These are the pants of a stone pimp. I was 11.
All I can say in my defense is, it was the 1970s.
I thought of the ’70s during a quick family trip to Brooklyn last weekend, our first ever. We spent a lot of our time there driving under various elevated roadways. I felt like Popeye Doyle in “The French Connection,” a movie that I suggested my 22-year-old daughter see immediately upon our return to Washington.
“It’s really evocative of the ’70s,” I pointed out.
“I don’t care about the ’70s,” she said.
Kids today. I would never have told my grandmother I didn’t care about the 1940s. Of course, her generation survived the Depression and defeated fascism. My generation invented the Pet Rock and listened to Steely Dan.
I’m not the only one who’s been thinking about that benighted decade lately. The exhibit “Searching for the Seventies: The Documerica Photography Project” is at the National Archives through Sept. 8. It consists of photographs taken across the country for the EPA, of all people. (I hope you’ll share your own ’70s photos. Details below.)
Every time and place has its fashions. Brooklyn is awash in what are known as hipsters. I’m not so good at recognizing the female of the species, but the males really stood out: tight jeans rolled up above the ankle, no socks, chunky brogues, a short-sleeve check shirt buttoned all the way up to the neck, tattoos and complicated facial hair.
They were marvelous, actually. They were so much fun to look at, which is the whole point of going to New York in the first place. My Lovely Wife and I would excitedly whisper to each other like birders: Look, that one has a little hat! That one has a scene from Jules Verne’s “Twenty Thousand Leagues Under the Sea” tattooed up his arm! That one is carrying bottles of artisanal rye whisky in a leather and jute knapsack!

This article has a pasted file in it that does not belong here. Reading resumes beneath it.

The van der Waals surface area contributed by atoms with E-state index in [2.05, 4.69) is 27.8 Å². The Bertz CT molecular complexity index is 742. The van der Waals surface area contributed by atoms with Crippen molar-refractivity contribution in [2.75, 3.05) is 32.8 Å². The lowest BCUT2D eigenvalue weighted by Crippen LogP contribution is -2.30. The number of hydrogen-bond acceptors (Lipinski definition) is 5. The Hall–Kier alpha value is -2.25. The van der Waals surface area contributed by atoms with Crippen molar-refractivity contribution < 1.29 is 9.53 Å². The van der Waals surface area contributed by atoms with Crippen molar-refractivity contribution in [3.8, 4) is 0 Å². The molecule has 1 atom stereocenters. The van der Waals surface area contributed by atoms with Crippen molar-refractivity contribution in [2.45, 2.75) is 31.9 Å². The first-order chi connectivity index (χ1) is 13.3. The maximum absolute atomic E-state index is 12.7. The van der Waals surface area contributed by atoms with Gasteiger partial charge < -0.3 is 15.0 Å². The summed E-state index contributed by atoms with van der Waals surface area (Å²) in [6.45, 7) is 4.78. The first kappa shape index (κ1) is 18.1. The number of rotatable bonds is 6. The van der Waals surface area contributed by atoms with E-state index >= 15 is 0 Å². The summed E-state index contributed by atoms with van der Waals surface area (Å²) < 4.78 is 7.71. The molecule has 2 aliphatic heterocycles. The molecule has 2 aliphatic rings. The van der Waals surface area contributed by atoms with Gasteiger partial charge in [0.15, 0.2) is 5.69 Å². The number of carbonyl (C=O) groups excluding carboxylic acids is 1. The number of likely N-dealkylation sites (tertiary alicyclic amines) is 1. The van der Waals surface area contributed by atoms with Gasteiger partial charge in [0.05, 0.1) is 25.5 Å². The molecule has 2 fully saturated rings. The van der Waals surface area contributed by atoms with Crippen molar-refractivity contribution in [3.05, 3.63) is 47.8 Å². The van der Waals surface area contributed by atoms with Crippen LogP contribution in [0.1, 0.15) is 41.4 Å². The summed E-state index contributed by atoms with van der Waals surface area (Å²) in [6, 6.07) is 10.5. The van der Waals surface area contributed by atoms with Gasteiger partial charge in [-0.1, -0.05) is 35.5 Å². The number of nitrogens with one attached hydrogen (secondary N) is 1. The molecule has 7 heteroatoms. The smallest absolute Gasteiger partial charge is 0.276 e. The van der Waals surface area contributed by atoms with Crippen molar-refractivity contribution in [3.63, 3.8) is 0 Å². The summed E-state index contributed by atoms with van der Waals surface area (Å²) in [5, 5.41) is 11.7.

One morning in the Williamsburg neighborhood we walked past a grooming lounge, its large French doors thrown open to reveal the scene inside. Male hipsters were reclining in barber chairs as their beards, mustaches and sideburns underwent routine maintenance. It looked like a lumberjack spa.
There was a relaxed vibe and the pleasant scent of sandalwood and wax. Not for the first time I cursed my inability to grow mutton chops.
I also thought, “Forty years from now, someone’s going to show you a photo from this era and ask, ‘Did you really dress like that?’”
But I’m in no position to criticize. I can’t disown those trousers of mine. They were my finest dress pants, and I can remember how happy I was to have them, even if I didn’t have many opportunities to wear them, not being invited at age 11 to many discotheque openings.
The full outfit consisted of those pulsating pants, a yellow shirt with a spread collar as big as a condor’s wingspan, a floppy bow tie (!) and a pair of brown leather platform shoes. Dangerously cool.
But also: dangerous. Occasionally when I walked, the heels of my platform shoes would get caught in the deep cuffs of my pants and I’d find myself tripping. It would have been the perfect ’70s tragedy if I had gotten tangled up and fallen under the wheels of an AMC Pacer, its driver momentarily distracted by the malfunctioning capstan of his dashboard-mounted eight-track tape player.
The song he was trying to listen to? “We’ve Only Just Begun,” by the Carpenters: White lace and promises, a kiss for luck and we’re on our way.
That ’70s show and tell
I searched through The Post photo archives to find local pictures from the 1970s. Go to washingtonpost.com/johnkelly to see them. And please share your old photos, too. Scan images that just scream the ’70s to you and upload them by following the instructions at wapo.st/70sphotos. I’ve also posted a picture of my crazy outfit there.
For previous columns, visit washingtonpost.com/johnkelly.